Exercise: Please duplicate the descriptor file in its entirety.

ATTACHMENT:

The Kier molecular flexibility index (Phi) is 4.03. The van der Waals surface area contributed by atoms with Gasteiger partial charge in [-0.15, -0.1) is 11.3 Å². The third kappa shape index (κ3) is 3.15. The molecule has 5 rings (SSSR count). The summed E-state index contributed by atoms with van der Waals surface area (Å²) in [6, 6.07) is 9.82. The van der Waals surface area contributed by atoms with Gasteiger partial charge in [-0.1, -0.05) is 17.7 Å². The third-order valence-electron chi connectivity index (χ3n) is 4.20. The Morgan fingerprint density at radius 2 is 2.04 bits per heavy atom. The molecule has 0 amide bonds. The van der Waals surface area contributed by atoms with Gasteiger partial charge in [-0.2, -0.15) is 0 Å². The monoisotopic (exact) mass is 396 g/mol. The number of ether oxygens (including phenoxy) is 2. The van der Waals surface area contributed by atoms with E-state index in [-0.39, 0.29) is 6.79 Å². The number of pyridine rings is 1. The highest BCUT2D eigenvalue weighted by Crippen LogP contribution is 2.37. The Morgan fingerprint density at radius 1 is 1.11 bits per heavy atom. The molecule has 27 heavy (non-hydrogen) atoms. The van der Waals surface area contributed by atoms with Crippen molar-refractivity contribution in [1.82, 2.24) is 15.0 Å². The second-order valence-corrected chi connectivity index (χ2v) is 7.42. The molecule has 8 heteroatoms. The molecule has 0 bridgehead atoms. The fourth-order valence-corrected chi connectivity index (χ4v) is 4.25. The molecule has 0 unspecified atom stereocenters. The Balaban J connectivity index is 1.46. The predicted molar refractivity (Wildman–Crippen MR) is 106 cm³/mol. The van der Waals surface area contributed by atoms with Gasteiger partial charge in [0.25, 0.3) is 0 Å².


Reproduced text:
The Kier molecular flexibility index (Phi) is 4.03. The van der Waals surface area contributed by atoms with Gasteiger partial charge in [-0.15, -0.1) is 11.3 Å². The third kappa shape index (κ3) is 3.15. The molecule has 5 rings (SSSR count). The summed E-state index contributed by atoms with van der Waals surface area (Å²) in [6, 6.07) is 9.82. The van der Waals surface area contributed by atoms with Gasteiger partial charge in [-0.1, -0.05) is 17.7 Å². The third-order valence-electron chi connectivity index (χ3n) is 4.20. The Morgan fingerprint density at radius 2 is 2.04 bits per heavy atom. The molecule has 0 amide bonds. The van der Waals surface area contributed by atoms with Gasteiger partial charge in [-0.2, -0.15) is 0 Å². The monoisotopic (exact) mass is 396 g/mol. The number of ether oxygens (including phenoxy) is 2. The van der Waals surface area contributed by atoms with E-state index in [-0.39, 0.29) is 6.79 Å². The number of pyridine rings is 1. The highest BCUT2D eigenvalue weighted by Crippen LogP contribution is 2.37. The Morgan fingerprint density at radius 1 is 1.11 bits per heavy atom. The molecule has 27 heavy (non-hydrogen) atoms. The van der Waals surface area contributed by atoms with Crippen molar-refractivity contribution in [1.82, 2.24) is 15.0 Å². The second-order valence-corrected chi connectivity index (χ2v) is 7.42. The molecule has 8 heteroatoms. The molecule has 0 bridgehead atoms. The fourth-order valence-corrected chi connectivity index (χ4v) is 4.25. The molecule has 0 unspecified atom stereocenters. The Balaban J connectivity index is 1.46. The predicted molar refractivity (Wildman–Crippen MR) is 106 cm³/mol. The van der Waals surface area contributed by atoms with Gasteiger partial charge in [0.25, 0.3) is 0 Å².